Updated: 5/16/2006; 12:30:30 PM.

Ken Novak's Weblog
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daily link  Sunday, April 17, 2005


EU vs. USA: Thorough report from Sweden comparing the economies, with interesting results. "IF THE EU WERE A PART of the United States of America, would it belong to the richest or the poorest group of states? .. France, Italy and Germany have less per capita GDP than all but five of the states of the USA .. [Sweden], if it were a part of the USA, would rank as one of the very poorest states in that Union.. the American economy has been growing faster than the economies of many European countries in recent decades, not least those of countries like France, Germany and Sweden... This puts Europeans at a level of prosperity on par with states such as Arkansas, Mississippi and West Virginia. Only the miniscule country of Luxembourg has higher per capita GDP than the average state in the USA [and that is attributed to an influx of foreign capital]..

Per capita private consumption is far higher in the USA than in most European countries. In the USA the average person spends about $9,700 more on consumption annually, a difference of 77 per cent. The average American,
in other words, spends nearly twice as much (77 per cent more) on consumption as the average EU citizen. This is due to a higher level of GDP but also to taxation policy. Allowance for tax differences would reduce these big differences somewhat, but American consumption would still far outweigh its European counterpart."

Additional info found in an NYT article that constrasts these numbers with the common (faulty) perception of Scandinavian wealth.  The biggest factor was the growth rates in the 1990s, with the US adding 2% more GDP every year than the EU.

  11:22:45 PM  permalink  

Mere mortals and great ideas: FT Review of the new book Democratizing Innovation. "[The book] argues that "users are the first to develop many, and perhaps most, new industrial and commercial products". This being so, competitive advantage might be expected to flow to manufacturers who systematically harvest this crop of ideas. For example, 3M, the industrial products group, has had programmes in place since 1996 to harness ideas generated by lead users. After crunching the numbers, von Hippel found that "lead-user-developed product concepts" at 3M were likely to be more novel, enjoy higher market share, have greater potential to develop into an entire product line and be more strategically important.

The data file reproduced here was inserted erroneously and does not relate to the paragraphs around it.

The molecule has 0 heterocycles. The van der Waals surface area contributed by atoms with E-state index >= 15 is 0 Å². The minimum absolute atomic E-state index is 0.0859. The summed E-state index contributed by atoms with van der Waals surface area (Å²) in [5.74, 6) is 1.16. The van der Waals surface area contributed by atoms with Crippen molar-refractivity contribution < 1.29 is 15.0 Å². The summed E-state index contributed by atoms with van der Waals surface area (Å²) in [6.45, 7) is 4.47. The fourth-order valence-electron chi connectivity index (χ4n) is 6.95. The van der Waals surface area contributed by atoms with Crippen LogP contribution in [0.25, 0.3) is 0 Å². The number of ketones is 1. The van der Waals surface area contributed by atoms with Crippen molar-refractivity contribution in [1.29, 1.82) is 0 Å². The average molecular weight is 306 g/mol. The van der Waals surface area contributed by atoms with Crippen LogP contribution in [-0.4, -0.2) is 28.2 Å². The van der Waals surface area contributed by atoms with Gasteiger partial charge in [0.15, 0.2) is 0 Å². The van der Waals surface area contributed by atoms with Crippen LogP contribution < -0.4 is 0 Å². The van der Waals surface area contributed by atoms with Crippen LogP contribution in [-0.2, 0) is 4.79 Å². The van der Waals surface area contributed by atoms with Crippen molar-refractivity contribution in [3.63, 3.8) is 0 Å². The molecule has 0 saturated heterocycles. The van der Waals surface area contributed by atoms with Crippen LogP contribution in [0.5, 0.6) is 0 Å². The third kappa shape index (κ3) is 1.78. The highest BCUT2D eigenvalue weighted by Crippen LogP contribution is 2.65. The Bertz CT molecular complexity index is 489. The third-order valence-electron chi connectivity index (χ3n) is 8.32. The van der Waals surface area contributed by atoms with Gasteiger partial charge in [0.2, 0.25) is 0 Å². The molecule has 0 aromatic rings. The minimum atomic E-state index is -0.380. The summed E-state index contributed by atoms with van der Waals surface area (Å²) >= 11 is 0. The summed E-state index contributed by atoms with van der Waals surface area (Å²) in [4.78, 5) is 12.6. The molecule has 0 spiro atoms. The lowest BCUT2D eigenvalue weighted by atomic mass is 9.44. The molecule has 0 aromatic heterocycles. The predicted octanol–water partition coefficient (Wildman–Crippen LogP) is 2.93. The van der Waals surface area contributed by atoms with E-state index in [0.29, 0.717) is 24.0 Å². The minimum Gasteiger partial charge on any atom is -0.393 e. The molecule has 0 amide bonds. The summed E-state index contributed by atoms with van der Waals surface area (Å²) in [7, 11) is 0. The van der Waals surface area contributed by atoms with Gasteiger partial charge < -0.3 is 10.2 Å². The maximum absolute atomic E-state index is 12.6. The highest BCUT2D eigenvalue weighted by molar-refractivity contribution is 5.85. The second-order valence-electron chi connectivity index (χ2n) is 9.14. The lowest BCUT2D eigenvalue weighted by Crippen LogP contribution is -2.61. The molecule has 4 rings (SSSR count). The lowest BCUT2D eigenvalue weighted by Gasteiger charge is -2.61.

Mass-producing products developed by lead users is only one possible approach. Alternatives include selling toolkits with which customers can build their own creations, or developing products that complement user innovations.

This latter strategy is useful in circumstances where - to the consternation of economists - lead users give away their innovations. Thus the Linux operating system was developed by members of the open-source software community, many of whom are lead users of computing power. Since Linux is freely available, commercial software companies are unable to sell proprietary versions. Instead, they have responded with software and services that complement Linux.

The toolkits approach has been used by companies including International Flavors & Fragrances, which supplies customers with the tools to design their own food flavours.

These examples turn on its head the traditional division of labour between producer and consumer. .. This has profound implications not only for corporate management but also for public policy. If the goal of policy is to increase social welfare by encouraging innovation - and if user-generated innovation really is more successful than other types - then rules and regulations should encourage this activity. At issue here is patent law, legal constraints on product modification and tax breaks for research and development. Why should manufacturers get all the incentives when users do such valuable work? "

  11:02:01 PM  permalink  

 

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Last update: 5/16/2006; 12:30:30 PM.